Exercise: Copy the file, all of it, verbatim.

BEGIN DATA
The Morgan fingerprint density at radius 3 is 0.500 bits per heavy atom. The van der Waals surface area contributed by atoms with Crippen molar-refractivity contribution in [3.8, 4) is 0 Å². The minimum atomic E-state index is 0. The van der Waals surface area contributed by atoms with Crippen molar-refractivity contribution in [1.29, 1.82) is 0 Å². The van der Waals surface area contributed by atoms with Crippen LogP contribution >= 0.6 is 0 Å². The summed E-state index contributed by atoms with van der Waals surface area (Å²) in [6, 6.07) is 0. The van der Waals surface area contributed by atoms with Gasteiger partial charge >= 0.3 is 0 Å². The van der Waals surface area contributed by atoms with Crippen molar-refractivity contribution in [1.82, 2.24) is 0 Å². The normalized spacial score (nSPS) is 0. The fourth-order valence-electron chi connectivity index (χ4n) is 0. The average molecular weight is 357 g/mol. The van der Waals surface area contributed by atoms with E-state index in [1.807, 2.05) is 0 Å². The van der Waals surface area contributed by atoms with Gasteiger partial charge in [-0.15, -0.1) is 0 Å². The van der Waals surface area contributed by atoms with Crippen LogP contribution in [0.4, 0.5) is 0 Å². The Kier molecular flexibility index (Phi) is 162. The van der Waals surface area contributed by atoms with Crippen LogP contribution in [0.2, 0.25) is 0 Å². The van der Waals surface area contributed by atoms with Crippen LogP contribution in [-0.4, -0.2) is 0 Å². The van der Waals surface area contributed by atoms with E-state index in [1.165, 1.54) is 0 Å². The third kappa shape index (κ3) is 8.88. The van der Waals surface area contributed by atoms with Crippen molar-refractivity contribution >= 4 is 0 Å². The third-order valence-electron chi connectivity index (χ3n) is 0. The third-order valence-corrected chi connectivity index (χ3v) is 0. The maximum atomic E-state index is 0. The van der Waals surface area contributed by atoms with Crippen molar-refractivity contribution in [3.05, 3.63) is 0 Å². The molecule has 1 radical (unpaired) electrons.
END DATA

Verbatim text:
The Morgan fingerprint density at radius 3 is 0.500 bits per heavy atom. The van der Waals surface area contributed by atoms with Crippen molar-refractivity contribution in [3.8, 4) is 0 Å². The minimum atomic E-state index is 0. The van der Waals surface area contributed by atoms with Crippen molar-refractivity contribution in [1.29, 1.82) is 0 Å². The van der Waals surface area contributed by atoms with Crippen LogP contribution >= 0.6 is 0 Å². The summed E-state index contributed by atoms with van der Waals surface area (Å²) in [6, 6.07) is 0. The van der Waals surface area contributed by atoms with Gasteiger partial charge >= 0.3 is 0 Å². The van der Waals surface area contributed by atoms with Crippen molar-refractivity contribution in [1.82, 2.24) is 0 Å². The normalized spacial score (nSPS) is 0. The fourth-order valence-electron chi connectivity index (χ4n) is 0. The average molecular weight is 357 g/mol. The van der Waals surface area contributed by atoms with E-state index in [1.807, 2.05) is 0 Å². The van der Waals surface area contributed by atoms with Gasteiger partial charge in [-0.15, -0.1) is 0 Å². The van der Waals surface area contributed by atoms with Crippen LogP contribution in [0.4, 0.5) is 0 Å². The Kier molecular flexibility index (Phi) is 162. The van der Waals surface area contributed by atoms with Crippen LogP contribution in [0.2, 0.25) is 0 Å². The van der Waals surface area contributed by atoms with Crippen LogP contribution in [-0.4, -0.2) is 0 Å². The van der Waals surface area contributed by atoms with E-state index in [1.165, 1.54) is 0 Å². The third kappa shape index (κ3) is 8.88. The van der Waals surface area contributed by atoms with Crippen molar-refractivity contribution >= 4 is 0 Å². The third-order valence-electron chi connectivity index (χ3n) is 0. The third-order valence-corrected chi connectivity index (χ3v) is 0. The maximum atomic E-state index is 0. The van der Waals surface area contributed by atoms with Crippen molar-refractivity contribution in [3.05, 3.63) is 0 Å². The molecule has 1 radical (unpaired) electrons.